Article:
Janice McCabe wants parents to notice that the duck wearing the sweater in their children’s books is likely male. So is the hungry caterpillar and the caring elephant.
“Gender equality is not on most people’s mind when they select books for their children. But I think it would be great if it could be something parents could be aware of,” she says.
McCabe and fellow researchers at Florida State University have spent more than a decade studying 5,618 children’s books published from 1900 to 2000 and recording the disparity between male and female characters. Her findings show that males were represented twice as often in titles and 1.6 times more often as central characters. When characters were animals, they tended overwhelmingly to be male.
“I was surprised in that I expected representations to become more equal over the century and that wasn’t the case. The first three decades of the century were similar to the last three,” says McCabe, assistant professor of sociology at Florida State University.
The disparity was the greatest in the middle of the century. “In the 1930s through to the 1960s, there was a backlash against the first wave of the women’s movement. There was pressure for women to scale back the gains they had made in professions during the roaring 20s. That backlash persisted through World War Two until the second wave of the women’s movement in the 1970s,” she says.
“The widespread pattern of underrepresentation of females supports a belief that female characters are less important and less interesting than male characters. That may have implications about how children think about themselves and think about their gender.”
The ratio improved in the last decade of the study: books published in the 1990s came close to parity for human characters (0.9 males to every one female for child characters and 1.2 to 1 for adult characters). Think of Robert Munsch’s books – of his 30 published by Scholastic Canada, there are slightly more girl protagonists.
But curiously, when it came to animals, it was still two to one. On top of that, readers tended to interpret gender neutral animals as male.
The study only looked at books published in the U.S. and Jeffrey Canton, a lecturer in Children’s Studies at York University, believes that Canadian publishers are more sensitive to social disparities.
“Our small independent Canadian publishers, such as Groundwood, Orca, Annick, Second Story Press, are more aware of the need for gender equity. Because of that awareness, they publish books that do try to balance that,” he said.
He also noted that many Canadian publishing houses are run by women.
“I had been on the publishing board of Women’s Press and we knew for some time that if we wanted to achieve gender equality as adults, we had to introduce content for children that reflected that,” says Margie Wolfe who with three other women, foundedSecond Story Feminist Press in 1988.
“We want the readership to be both male and female but we try to reflect content that represents the concerns and experiences of girls. We’ve just released a book this spring called Princess to the Rescue. It’s as simple as turning traditional images on their head.”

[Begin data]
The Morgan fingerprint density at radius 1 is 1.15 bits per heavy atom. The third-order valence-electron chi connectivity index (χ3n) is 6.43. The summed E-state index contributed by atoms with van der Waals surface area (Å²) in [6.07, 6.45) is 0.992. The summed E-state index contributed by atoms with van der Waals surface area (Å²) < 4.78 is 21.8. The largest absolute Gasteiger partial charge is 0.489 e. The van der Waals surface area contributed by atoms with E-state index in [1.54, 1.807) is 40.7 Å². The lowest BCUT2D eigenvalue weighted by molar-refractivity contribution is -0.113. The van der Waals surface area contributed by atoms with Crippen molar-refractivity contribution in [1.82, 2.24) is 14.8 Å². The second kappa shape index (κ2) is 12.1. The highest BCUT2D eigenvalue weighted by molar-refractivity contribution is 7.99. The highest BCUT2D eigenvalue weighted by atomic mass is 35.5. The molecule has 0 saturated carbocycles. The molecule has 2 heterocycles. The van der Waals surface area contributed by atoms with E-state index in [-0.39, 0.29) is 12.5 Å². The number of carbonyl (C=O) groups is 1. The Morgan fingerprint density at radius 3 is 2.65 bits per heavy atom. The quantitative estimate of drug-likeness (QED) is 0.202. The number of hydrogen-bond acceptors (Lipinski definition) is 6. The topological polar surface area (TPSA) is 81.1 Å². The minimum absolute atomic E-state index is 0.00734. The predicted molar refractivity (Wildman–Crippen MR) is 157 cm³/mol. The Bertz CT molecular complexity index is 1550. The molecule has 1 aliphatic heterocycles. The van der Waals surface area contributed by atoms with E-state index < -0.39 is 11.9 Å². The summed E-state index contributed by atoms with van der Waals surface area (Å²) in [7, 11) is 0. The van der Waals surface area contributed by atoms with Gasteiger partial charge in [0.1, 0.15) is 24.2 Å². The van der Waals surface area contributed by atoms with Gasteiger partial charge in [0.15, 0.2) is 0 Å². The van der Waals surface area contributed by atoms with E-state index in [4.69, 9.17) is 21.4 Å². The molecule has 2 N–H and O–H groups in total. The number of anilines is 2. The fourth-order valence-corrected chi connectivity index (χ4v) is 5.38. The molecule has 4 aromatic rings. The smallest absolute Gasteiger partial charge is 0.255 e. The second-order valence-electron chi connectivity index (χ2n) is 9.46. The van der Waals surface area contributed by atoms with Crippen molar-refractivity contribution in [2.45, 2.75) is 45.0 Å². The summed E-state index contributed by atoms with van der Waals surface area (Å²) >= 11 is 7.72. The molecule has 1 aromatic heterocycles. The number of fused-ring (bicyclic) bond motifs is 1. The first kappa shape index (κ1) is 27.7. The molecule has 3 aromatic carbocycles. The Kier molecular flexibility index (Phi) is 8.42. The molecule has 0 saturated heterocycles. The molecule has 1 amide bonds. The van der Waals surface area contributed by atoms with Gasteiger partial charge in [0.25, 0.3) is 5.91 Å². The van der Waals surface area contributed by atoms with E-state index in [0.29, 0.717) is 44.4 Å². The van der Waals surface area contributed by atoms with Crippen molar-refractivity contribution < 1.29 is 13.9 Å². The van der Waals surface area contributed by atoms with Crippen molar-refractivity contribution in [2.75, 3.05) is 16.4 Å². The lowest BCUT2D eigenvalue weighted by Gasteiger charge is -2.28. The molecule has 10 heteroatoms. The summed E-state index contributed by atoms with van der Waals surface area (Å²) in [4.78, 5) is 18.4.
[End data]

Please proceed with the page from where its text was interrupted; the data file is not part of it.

Scholars list many heroic female stories coming out of the 70s feminist context: Jane and the Dragon and The Paperbag Princess.
“The ‘70s convinced us we weren’t educating girls properly; but the last decade, we’ve had people saying the reverse. I’ve seen a concerted effort to give boys stories that they want to read. I’m thinking of Captain Underpants and The Wimpy Kid,” says Mary Chapman, a professor of American literature at the University of British Columbia and a feminist scholar who recently edited a book about women’s suffrage.
While there may be parity, there is a clear distinction between girl books and boy books.
“I have heard this from countless teachers when they are picking a novel for class study: the book can be about a boy or about a boy and a girl with equal billing, but not about a girl as a lead character if you want the boys to read it. This is reinforced by the belief that boys are more reluctant and less competent readers so need to be considered more when a book is being picked,” says Lahring Tribe, manager of library, school and academic sales, at Random House.
“I can’t come up with too many books involving boys and girls where the girls dominate if there is a mix of genders in the cast; the only way a girl gets to star is if the book is a ‘girl’s book.’”
Another point to remember, scholars say, is that children do not identify solely with gender. Consider the universal popularity of Harry Potter. Readers identify with characters, their stories and their struggles.
“Our relationship to gender has become much more fluid and the concept of gender is much less polarized than it was a hundred, or even fifty, years ago,” says Irene Gammel, professor of English at Ryerson University. “We ultimately read because of the aesthetic experience, because we are able to immerse ourselves in a new world. We don’t just read because we see our identity reflected in a book. A good book is an adventure.”